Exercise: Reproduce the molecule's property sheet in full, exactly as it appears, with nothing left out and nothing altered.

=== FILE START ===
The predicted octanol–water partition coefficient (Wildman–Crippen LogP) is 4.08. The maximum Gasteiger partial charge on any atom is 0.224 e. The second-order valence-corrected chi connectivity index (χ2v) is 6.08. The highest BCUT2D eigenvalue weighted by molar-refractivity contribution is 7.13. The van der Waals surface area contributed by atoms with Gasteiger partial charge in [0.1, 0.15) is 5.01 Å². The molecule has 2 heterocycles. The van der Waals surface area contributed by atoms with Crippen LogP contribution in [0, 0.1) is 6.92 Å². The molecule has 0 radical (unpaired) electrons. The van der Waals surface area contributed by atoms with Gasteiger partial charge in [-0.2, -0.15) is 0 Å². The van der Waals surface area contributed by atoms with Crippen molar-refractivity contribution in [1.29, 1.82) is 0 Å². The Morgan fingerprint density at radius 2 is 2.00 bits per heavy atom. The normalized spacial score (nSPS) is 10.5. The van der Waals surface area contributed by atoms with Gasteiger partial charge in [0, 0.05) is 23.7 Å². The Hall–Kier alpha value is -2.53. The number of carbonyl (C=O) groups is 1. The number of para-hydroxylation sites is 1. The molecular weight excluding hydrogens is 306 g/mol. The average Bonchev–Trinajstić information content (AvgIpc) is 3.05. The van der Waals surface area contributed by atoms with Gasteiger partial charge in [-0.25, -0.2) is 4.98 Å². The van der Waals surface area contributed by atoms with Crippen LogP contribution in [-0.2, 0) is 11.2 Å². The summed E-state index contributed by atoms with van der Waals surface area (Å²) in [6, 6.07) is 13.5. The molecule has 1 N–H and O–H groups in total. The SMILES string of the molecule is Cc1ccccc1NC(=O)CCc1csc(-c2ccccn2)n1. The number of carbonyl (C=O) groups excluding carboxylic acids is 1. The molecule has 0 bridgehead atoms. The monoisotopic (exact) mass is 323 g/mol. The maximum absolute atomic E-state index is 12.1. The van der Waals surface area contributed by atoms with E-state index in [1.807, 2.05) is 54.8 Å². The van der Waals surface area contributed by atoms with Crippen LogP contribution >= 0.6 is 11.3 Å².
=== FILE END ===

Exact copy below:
The predicted octanol–water partition coefficient (Wildman–Crippen LogP) is 4.08. The maximum Gasteiger partial charge on any atom is 0.224 e. The second-order valence-corrected chi connectivity index (χ2v) is 6.08. The highest BCUT2D eigenvalue weighted by molar-refractivity contribution is 7.13. The van der Waals surface area contributed by atoms with Gasteiger partial charge in [0.1, 0.15) is 5.01 Å². The molecule has 2 heterocycles. The van der Waals surface area contributed by atoms with Crippen LogP contribution in [0, 0.1) is 6.92 Å². The molecule has 0 radical (unpaired) electrons. The van der Waals surface area contributed by atoms with Gasteiger partial charge in [-0.2, -0.15) is 0 Å². The van der Waals surface area contributed by atoms with Crippen molar-refractivity contribution in [1.29, 1.82) is 0 Å². The Morgan fingerprint density at radius 2 is 2.00 bits per heavy atom. The normalized spacial score (nSPS) is 10.5. The van der Waals surface area contributed by atoms with Gasteiger partial charge in [0, 0.05) is 23.7 Å². The Hall–Kier alpha value is -2.53. The number of carbonyl (C=O) groups is 1. The number of para-hydroxylation sites is 1. The molecular weight excluding hydrogens is 306 g/mol. The average Bonchev–Trinajstić information content (AvgIpc) is 3.05. The van der Waals surface area contributed by atoms with Gasteiger partial charge in [-0.25, -0.2) is 4.98 Å². The van der Waals surface area contributed by atoms with Crippen LogP contribution in [-0.2, 0) is 11.2 Å². The summed E-state index contributed by atoms with van der Waals surface area (Å²) in [6, 6.07) is 13.5. The molecule has 1 N–H and O–H groups in total. The SMILES string of the molecule is Cc1ccccc1NC(=O)CCc1csc(-c2ccccn2)n1. The number of carbonyl (C=O) groups excluding carboxylic acids is 1. The molecule has 0 bridgehead atoms. The monoisotopic (exact) mass is 323 g/mol. The maximum absolute atomic E-state index is 12.1. The van der Waals surface area contributed by atoms with E-state index in [1.807, 2.05) is 54.8 Å². The van der Waals surface area contributed by atoms with Crippen LogP contribution >= 0.6 is 11.3 Å².